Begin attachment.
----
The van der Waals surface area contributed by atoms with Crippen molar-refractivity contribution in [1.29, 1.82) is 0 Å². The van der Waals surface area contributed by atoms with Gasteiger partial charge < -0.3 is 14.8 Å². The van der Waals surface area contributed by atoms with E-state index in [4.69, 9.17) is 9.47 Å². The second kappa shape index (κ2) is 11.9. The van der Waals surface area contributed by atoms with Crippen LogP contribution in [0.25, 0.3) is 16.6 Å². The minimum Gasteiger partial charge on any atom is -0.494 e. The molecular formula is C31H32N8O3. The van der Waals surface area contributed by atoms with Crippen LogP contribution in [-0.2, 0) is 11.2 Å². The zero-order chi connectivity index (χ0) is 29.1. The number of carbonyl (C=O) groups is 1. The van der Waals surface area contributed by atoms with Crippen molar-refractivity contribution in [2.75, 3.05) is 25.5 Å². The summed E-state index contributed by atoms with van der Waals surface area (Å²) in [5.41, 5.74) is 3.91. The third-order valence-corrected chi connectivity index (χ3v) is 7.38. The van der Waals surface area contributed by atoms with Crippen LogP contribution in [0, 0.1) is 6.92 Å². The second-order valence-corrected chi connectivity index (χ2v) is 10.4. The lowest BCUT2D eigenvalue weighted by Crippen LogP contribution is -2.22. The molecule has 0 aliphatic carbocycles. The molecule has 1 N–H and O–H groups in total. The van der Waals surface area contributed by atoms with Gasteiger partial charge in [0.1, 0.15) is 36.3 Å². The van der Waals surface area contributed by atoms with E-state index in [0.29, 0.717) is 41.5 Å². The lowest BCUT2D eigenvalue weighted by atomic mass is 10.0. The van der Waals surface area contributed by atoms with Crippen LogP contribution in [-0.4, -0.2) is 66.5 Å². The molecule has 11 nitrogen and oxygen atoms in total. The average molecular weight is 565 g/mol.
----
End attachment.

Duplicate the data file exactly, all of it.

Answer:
The van der Waals surface area contributed by atoms with Crippen molar-refractivity contribution in [1.29, 1.82) is 0 Å². The van der Waals surface area contributed by atoms with Gasteiger partial charge < -0.3 is 14.8 Å². The van der Waals surface area contributed by atoms with E-state index in [4.69, 9.17) is 9.47 Å². The second kappa shape index (κ2) is 11.9. The van der Waals surface area contributed by atoms with Crippen LogP contribution in [0.25, 0.3) is 16.6 Å². The minimum Gasteiger partial charge on any atom is -0.494 e. The molecular formula is C31H32N8O3. The van der Waals surface area contributed by atoms with Crippen LogP contribution in [-0.2, 0) is 11.2 Å². The zero-order chi connectivity index (χ0) is 29.1. The number of carbonyl (C=O) groups is 1. The van der Waals surface area contributed by atoms with Crippen molar-refractivity contribution in [2.75, 3.05) is 25.5 Å². The summed E-state index contributed by atoms with van der Waals surface area (Å²) in [5.41, 5.74) is 3.91. The third-order valence-corrected chi connectivity index (χ3v) is 7.38. The van der Waals surface area contributed by atoms with Crippen LogP contribution in [0, 0.1) is 6.92 Å². The second-order valence-corrected chi connectivity index (χ2v) is 10.4. The lowest BCUT2D eigenvalue weighted by Crippen LogP contribution is -2.22. The molecule has 0 aliphatic carbocycles. The molecule has 1 N–H and O–H groups in total. The van der Waals surface area contributed by atoms with Gasteiger partial charge in [0.1, 0.15) is 36.3 Å². The van der Waals surface area contributed by atoms with E-state index in [0.29, 0.717) is 41.5 Å². The lowest BCUT2D eigenvalue weighted by atomic mass is 10.0. The van der Waals surface area contributed by atoms with Crippen LogP contribution in [-0.4, -0.2) is 66.5 Å². The molecule has 11 nitrogen and oxygen atoms in total. The average molecular weight is 565 g/mol.